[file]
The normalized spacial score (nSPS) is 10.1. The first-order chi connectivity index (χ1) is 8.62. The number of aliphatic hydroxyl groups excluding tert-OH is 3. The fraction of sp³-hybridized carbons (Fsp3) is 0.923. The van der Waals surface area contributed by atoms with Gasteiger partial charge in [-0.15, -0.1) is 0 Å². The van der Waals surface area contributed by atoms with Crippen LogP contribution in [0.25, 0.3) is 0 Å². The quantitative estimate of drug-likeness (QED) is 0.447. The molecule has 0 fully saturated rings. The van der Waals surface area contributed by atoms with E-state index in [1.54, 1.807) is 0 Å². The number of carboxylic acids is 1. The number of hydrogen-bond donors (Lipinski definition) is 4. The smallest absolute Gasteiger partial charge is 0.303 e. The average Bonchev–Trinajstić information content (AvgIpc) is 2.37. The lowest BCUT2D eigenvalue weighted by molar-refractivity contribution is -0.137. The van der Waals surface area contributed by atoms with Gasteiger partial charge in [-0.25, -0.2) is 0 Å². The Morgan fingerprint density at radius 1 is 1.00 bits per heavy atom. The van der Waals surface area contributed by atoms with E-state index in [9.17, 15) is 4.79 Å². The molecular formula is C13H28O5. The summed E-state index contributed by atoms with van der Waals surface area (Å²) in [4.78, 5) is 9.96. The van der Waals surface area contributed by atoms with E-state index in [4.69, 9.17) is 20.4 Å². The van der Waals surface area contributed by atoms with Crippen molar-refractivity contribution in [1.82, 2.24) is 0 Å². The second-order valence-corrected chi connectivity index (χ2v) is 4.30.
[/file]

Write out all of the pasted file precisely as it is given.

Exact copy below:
The normalized spacial score (nSPS) is 10.1. The first-order chi connectivity index (χ1) is 8.62. The number of aliphatic hydroxyl groups excluding tert-OH is 3. The fraction of sp³-hybridized carbons (Fsp3) is 0.923. The van der Waals surface area contributed by atoms with Gasteiger partial charge in [-0.15, -0.1) is 0 Å². The van der Waals surface area contributed by atoms with Crippen LogP contribution in [0.25, 0.3) is 0 Å². The quantitative estimate of drug-likeness (QED) is 0.447. The molecule has 0 fully saturated rings. The van der Waals surface area contributed by atoms with E-state index in [1.54, 1.807) is 0 Å². The number of carboxylic acids is 1. The number of hydrogen-bond donors (Lipinski definition) is 4. The smallest absolute Gasteiger partial charge is 0.303 e. The average Bonchev–Trinajstić information content (AvgIpc) is 2.37. The lowest BCUT2D eigenvalue weighted by molar-refractivity contribution is -0.137. The van der Waals surface area contributed by atoms with Gasteiger partial charge in [-0.25, -0.2) is 0 Å². The Morgan fingerprint density at radius 1 is 1.00 bits per heavy atom. The van der Waals surface area contributed by atoms with E-state index in [9.17, 15) is 4.79 Å². The molecular formula is C13H28O5. The summed E-state index contributed by atoms with van der Waals surface area (Å²) in [4.78, 5) is 9.96. The van der Waals surface area contributed by atoms with E-state index in [4.69, 9.17) is 20.4 Å². The van der Waals surface area contributed by atoms with Crippen molar-refractivity contribution in [1.82, 2.24) is 0 Å². The second-order valence-corrected chi connectivity index (χ2v) is 4.30.